Paul Zukofsky, one of the most intelligent soloists on the US scene and perhaps the most challenging, died on June 6 in Hong Kong, aged 73. The cause was non-Hodgkin lymphoma.
A Galamian student at Juilliard, Paul Zukofsky made his Carnegie Hall debut in a Mozart concerto, aged nine. He went on to apply himself to new music, working closely with John Cage, Elliott Carter and the minimalists. He gave the world premiere of Philip Glass’s violin concerto and appeared in the role of Einstein in Einstein on the Beach.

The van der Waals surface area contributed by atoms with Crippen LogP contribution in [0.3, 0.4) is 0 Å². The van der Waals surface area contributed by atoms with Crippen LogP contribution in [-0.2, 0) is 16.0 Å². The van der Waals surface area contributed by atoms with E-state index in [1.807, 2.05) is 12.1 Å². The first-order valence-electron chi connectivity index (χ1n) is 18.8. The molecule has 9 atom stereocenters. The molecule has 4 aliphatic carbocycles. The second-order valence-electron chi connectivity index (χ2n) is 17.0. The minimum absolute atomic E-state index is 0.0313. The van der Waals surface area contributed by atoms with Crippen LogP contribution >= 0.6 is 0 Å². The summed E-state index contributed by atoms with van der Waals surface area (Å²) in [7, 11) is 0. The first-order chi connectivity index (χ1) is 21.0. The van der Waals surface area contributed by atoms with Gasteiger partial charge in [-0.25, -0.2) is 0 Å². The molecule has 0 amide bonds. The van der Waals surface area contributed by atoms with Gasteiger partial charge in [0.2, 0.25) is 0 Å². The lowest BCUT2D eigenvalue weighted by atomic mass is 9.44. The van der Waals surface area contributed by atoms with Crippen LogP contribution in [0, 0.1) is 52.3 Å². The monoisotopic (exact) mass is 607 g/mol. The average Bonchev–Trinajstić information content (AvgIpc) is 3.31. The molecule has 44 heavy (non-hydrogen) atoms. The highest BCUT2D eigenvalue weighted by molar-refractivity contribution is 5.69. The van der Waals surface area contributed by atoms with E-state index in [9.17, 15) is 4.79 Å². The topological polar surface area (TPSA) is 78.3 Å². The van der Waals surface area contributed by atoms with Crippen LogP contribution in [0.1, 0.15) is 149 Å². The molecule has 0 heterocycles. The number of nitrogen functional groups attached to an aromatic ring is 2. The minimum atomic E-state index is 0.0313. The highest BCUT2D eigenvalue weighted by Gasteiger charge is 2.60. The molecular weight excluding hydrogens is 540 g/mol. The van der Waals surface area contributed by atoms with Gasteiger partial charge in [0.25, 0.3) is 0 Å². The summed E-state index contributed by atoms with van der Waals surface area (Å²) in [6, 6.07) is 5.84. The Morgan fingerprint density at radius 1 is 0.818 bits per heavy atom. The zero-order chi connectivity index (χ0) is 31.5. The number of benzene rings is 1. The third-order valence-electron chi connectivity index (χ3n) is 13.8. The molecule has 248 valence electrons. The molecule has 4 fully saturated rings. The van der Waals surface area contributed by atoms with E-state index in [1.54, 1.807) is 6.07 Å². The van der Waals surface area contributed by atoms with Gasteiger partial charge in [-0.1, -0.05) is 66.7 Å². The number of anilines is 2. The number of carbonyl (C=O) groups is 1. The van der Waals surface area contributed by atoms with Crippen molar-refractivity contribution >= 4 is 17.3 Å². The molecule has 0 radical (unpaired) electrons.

He made at least 60 recordings, almost all of modern music. Among other composers in his portfolio were Milton Babbitt, George Crumb, Morton Feldman, Ralph Shapey, Charles Wuorinen and Iannis Xenakis. He also taught at Julliard and elsewhere, greatly encouraging many young violinists.
In the early 1990s, Paul was head of the Arnold Schoenberg Institute when the University of Southern California decided to throw it off the campus. Paul assisted in the process by which the Schoenberg Nachlass was transferred to Vienna. He was also the custodian of the works of his own father, the poet Louis Zukofsky.